Questions about "Goodwood"

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Questions about "Goodwood"

Post by Reb » Thu Jan 29, 2004 1:13 pm

Are there any details available on what prompted Gen O'Connor to leave his motor rifle brigades pretty much out of the action? I realize that he wanted to mop up bypassed strongpoints. But if that was his reason, it failed miserably since Cagny was one of those strongpoints.

I'm perplexed by this and the info I've read has been mostly from the German point of view (excepting a few classics like Caen - Anvil of Victory). O'Connor was an outstanding officer in the desert but the best explanation I've heard was that he was "tired." What really happened?

When an operation is as much of a mess as Goodwood there must be more to it than what I've been able to find.

I'm also interested in the details of the Tiger II company of 503 sPz.

Any info would be very much appreciated
reb

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Re: Questions about "Goodwood"

Post by Rich » Thu Jan 29, 2004 2:19 pm

Reb wrote:Are there any details available on what prompted Gen O'Connor to leave his motor rifle brigades pretty much out of the action? I realize that he wanted to mop up bypassed strongpoints. But if that was his reason, it failed miserably since Cagny was one of those strongpoints.
Any info would be very much appreciated
reb
Three reasons - space, time and surprise.

To achieve the last VIII Corps had to move its three armoured divisions and supporting troops across two Orne River bridges into its assembly areas just prior to the start of the bombing program. Then to actually get at the Germans they had to pass through the extensive minefields laid earlier in June by 6 Airborne Divison to protect its enclave east of the Orne. These factors meant that as the head of 11 AD was actually going into action, the leading elements of 7 AD were just beginning to cross the Orne and Guards AD was just closing into the assembly areas and preparing to advance. And because at that time the lorried infantry briagde was not integrated into the armoured brigade, that meant they came in as "tail-end Charlie's" leaving the armoured brigades with just their motor battalions for infantry support.

Hope that answers your question.

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Post by michael kenny » Thu Jan 29, 2004 2:42 pm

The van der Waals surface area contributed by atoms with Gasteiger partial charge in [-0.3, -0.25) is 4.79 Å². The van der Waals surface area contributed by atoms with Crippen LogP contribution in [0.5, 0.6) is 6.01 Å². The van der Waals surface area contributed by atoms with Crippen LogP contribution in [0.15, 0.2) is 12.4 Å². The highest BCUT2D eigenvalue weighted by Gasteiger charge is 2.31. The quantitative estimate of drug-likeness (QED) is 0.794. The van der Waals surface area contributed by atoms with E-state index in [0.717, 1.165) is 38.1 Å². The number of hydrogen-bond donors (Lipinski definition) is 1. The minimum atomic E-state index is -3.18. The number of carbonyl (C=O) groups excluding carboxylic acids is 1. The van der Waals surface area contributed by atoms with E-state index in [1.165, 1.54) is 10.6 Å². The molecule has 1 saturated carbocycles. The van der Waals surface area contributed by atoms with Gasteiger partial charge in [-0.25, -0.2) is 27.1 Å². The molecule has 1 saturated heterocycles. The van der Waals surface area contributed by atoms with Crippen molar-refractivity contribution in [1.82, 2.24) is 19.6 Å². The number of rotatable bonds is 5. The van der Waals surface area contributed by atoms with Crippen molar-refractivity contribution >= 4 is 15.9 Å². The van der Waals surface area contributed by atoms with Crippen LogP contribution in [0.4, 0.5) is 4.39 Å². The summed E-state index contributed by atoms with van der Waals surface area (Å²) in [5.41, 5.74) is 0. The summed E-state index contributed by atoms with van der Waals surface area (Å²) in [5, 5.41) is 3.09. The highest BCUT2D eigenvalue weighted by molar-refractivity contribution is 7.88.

Quote:

"I'm also interested in the details of the Tiger II company of 503 sPz2"

Curiously there is very little mention of these Tiger II's in Normandy. They seem to have made very little impact on the Western Allies. They did not do too well in combat or at least not well enough to stand out as especially successful.

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Post by Wolfkin » Thu Jan 29, 2004 4:21 pm

Hello all!

Operation Goodwood, it seems, was meant to be a breakthrough with armour. It seems as if little thought was given to the infantry as perhaps it was assumed the weight of the armour would carry the attack. I guess they thought that as soon as they broke through the first lines then it would be smooth sailing, so to speak.

I have a bit of a different opinion of Operation Goodwood than most. Goodwood was doing pretty well until the British armoured units reached the Bourguebus-Verrieres Ridge. They did break through and they did gain ground, albeit not too much, until they ran into elements of the 1st SS Panzer Division that had just assembled along the Bourguebus-Verrieres Ridge.

There are operations that happened simultaneously with the "Armoured Punch" that were subsidiary operations of Operation Goodwood, such as the Canadians taking of the Southern part of Caen, the part South of the River Orne. This part of the operation was very successful. But the big carpet bombing operations were not too successful and did not prevent German reserve units, such as 1st SS Panzer Division, from moving into the battle.

If there wasn't much German opposition along Bourguebus-Verrieres Ridge when the 11th Armoured Division reached it, and if they had taken the Ridge early in the battle, then things would have been different. The Ridge was a tactically important feature in the area and more thought should have been given to taking it. Look how long Canadian and British troops spent after Goodwood trying to take the Ridge! All the way until August!

Yes, Operation Goodwood, in my opinion, was not as much as a failure as is thought by most. They did break through, the problem was this Ridge that stood in the way. This Ridge with the Panther Abteilung of 1st SS Panzer Division Leibstandarte sitting on it in nice hull down positions. Perhaps the attention of the bombers should have been spent on preventing these very Panthers from digging into this very Ridge?

Cheers,

Wolfkin
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goodwood

Post by Reb » Thu Jan 29, 2004 5:00 pm

Wolfkin